We posed questions to admissions officials at the University of Kentucky College of Law regarding the application process, what they look for in applicants and what sets their school apart. These are their responses:
1. What can applicants do to set themselves apart from their peers?
First, don't approach this process by trying too hard to "stand out": candidates who do usually stand out in a bad way! You are applying to professional school, so act professionally. Research the schools and be honest with yourself about where you are competitive numerically. Present a complete application with no errors of any kind. Make sure you name the school correctly: Even if you don't call us the "University of Louisville" we don't like applications to the "University of Kentucky School of Law" instead of the "University of Kentucky College of Law." Lawyers must pay attention to detail so you need to as well.
Please, no snitty emails, even to lower level staff; they always share them. Don't call or E-mail with questions easily answered on our websites. If you do contact us, make it a professional communication. If you have a real reason for your interest in my law school, be sure to state it somewhere in your app. If you don't, no need to reach for one by quoting the website or viewbook;
Apply at the early end of the cycle but restrain yourself from E-mailing repeatedly to ask when your file will be reviewed.
Write a thoughtful personal statement that truly focuses on who you are and is not on a topic suggested to you by a book or website. If you read it on the web, thousands of other applicants did as well and will be sending us essentially the same statement.
2. What do you look for in the application essays? What do the essays tell you about a candidate?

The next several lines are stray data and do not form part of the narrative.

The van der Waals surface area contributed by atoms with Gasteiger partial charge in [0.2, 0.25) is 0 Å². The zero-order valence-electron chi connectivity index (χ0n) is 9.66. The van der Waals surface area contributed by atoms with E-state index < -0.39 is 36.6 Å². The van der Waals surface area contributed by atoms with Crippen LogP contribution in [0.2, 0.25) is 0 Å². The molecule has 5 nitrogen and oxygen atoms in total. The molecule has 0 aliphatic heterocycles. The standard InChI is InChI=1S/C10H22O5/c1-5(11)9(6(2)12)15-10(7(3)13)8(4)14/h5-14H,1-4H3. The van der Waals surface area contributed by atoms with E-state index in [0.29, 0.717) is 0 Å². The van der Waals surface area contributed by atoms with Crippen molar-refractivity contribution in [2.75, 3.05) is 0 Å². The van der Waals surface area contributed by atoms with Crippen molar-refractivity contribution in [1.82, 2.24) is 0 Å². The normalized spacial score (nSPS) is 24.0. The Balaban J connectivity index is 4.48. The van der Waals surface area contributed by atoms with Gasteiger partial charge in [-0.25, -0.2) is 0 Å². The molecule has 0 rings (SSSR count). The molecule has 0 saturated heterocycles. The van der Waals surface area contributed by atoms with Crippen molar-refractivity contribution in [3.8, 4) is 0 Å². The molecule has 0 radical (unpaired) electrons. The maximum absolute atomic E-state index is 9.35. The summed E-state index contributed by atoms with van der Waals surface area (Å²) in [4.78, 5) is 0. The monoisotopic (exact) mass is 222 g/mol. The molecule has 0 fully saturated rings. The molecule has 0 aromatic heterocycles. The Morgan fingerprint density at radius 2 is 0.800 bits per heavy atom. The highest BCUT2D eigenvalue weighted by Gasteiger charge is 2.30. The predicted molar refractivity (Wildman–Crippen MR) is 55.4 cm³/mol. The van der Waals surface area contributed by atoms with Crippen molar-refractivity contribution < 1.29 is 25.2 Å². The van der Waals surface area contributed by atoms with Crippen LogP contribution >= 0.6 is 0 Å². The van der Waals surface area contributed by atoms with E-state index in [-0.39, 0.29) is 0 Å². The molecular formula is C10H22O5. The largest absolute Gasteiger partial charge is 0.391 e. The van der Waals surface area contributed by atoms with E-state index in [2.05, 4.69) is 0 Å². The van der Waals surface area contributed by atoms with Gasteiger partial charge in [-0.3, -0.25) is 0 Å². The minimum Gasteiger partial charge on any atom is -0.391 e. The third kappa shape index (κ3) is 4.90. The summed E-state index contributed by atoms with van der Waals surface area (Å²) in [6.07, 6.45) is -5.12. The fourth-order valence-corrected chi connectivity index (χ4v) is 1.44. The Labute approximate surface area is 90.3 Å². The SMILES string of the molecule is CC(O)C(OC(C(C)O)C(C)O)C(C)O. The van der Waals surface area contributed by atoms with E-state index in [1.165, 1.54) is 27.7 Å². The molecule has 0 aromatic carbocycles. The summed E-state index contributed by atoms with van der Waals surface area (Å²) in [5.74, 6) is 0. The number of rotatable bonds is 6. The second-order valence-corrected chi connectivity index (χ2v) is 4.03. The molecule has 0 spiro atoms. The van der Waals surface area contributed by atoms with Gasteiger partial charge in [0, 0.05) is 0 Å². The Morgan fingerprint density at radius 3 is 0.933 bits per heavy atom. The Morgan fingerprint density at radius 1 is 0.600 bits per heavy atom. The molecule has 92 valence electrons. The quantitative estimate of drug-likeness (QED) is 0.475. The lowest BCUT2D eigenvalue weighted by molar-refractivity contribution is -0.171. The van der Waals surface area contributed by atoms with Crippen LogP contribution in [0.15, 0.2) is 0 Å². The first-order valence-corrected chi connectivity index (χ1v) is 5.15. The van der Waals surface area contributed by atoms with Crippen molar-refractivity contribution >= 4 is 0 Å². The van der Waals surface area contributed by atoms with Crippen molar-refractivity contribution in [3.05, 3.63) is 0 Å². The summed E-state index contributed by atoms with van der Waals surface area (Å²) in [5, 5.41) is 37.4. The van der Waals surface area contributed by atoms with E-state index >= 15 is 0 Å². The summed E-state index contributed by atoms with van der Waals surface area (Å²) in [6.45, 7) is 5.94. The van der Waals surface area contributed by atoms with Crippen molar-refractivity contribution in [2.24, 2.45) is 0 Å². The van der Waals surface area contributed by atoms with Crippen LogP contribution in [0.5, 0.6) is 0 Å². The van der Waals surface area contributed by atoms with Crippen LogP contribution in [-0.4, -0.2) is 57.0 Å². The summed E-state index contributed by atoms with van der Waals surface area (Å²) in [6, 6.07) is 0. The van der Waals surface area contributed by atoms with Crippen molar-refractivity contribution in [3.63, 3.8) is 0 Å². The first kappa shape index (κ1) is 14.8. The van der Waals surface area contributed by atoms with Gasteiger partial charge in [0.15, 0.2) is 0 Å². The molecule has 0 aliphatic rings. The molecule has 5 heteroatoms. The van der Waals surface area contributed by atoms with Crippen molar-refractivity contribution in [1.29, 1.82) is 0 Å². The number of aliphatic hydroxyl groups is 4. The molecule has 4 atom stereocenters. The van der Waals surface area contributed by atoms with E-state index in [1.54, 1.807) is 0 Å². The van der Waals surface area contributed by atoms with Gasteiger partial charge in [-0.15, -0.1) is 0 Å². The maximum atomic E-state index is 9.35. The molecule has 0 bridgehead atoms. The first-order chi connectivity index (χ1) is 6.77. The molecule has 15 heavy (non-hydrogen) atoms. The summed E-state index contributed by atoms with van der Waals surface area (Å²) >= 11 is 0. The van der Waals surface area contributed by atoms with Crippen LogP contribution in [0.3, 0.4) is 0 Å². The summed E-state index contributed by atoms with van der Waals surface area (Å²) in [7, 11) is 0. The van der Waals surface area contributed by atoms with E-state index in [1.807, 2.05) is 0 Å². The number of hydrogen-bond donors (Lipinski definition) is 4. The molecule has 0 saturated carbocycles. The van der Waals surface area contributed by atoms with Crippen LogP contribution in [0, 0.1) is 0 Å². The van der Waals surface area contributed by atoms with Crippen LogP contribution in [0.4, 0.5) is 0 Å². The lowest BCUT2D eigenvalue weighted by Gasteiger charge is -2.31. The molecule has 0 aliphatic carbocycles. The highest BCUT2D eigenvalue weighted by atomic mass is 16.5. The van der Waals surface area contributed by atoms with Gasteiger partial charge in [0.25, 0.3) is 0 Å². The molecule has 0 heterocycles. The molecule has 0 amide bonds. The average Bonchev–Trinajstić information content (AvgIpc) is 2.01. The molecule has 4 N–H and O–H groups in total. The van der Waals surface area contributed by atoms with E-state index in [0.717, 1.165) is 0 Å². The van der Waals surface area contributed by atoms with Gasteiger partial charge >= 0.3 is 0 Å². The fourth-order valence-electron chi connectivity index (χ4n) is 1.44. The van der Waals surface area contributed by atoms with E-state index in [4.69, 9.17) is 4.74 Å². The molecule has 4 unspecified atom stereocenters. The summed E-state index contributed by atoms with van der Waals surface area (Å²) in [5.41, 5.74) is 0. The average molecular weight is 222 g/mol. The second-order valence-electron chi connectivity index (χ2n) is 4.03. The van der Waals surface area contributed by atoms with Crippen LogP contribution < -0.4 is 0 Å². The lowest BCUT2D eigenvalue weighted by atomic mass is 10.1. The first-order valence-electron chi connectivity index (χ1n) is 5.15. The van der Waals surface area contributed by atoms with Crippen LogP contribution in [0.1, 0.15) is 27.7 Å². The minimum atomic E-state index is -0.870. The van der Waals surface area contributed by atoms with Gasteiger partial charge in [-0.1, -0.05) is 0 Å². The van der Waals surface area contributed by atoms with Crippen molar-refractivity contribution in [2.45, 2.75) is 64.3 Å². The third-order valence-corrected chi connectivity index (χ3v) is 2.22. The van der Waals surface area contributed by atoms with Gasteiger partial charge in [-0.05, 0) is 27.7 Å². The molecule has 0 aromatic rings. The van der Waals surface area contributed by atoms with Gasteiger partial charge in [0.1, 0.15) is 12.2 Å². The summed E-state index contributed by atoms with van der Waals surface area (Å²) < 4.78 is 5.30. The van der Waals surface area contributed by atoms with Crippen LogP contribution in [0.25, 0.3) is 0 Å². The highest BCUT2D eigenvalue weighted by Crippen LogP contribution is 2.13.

We're looking first and foremost for a well-written piece that tells me something more about the applicant that what is in their résumé. Tell me a story with a beginning, middle and end that is not on one of the standard topics so that we want to read all the way to the end to know what happens! Grammar, as well as punctuation and spelling, are important. A few bad mistakes: "less" when it should be "fewer," "it's" when it should be "its," "graduated high school" instead of "graduated from high school." Standard topics to be avoided: Your summer/semester abroad, a profile of the disadvantaged person you met in community service, a recitation of your résumé, a bio of your grandmother/grandfather's colorful life or deprived background that you did not experience yourself, your success in argumentation since the age of 3, a retread of your college essay that focuses on who you were as a senior in high school with little to say about who you are now, or an essay written in response to a "prompt" such as a quote. Also avoid the cutesy, "trying to stand out" essay that is flip and cool; most admissions officers/law school faculty unfortunately are neither, and you can come across as overly impressed with your own coolness and not that serious about law school. You can be funny, if that is your personality—just don't force it. Finally, we all hate to hear that you applied to law school because of a TV show! Don't tack on a "why I want to go to X law school" at the end unless it is really something important to you, and be careful when you tell us this law school is your first choice that you have the correct school listed! Be very careful about tone: You want to come across as someone who will take the work of law school seriously but is not overly impressed with their own accomplishments.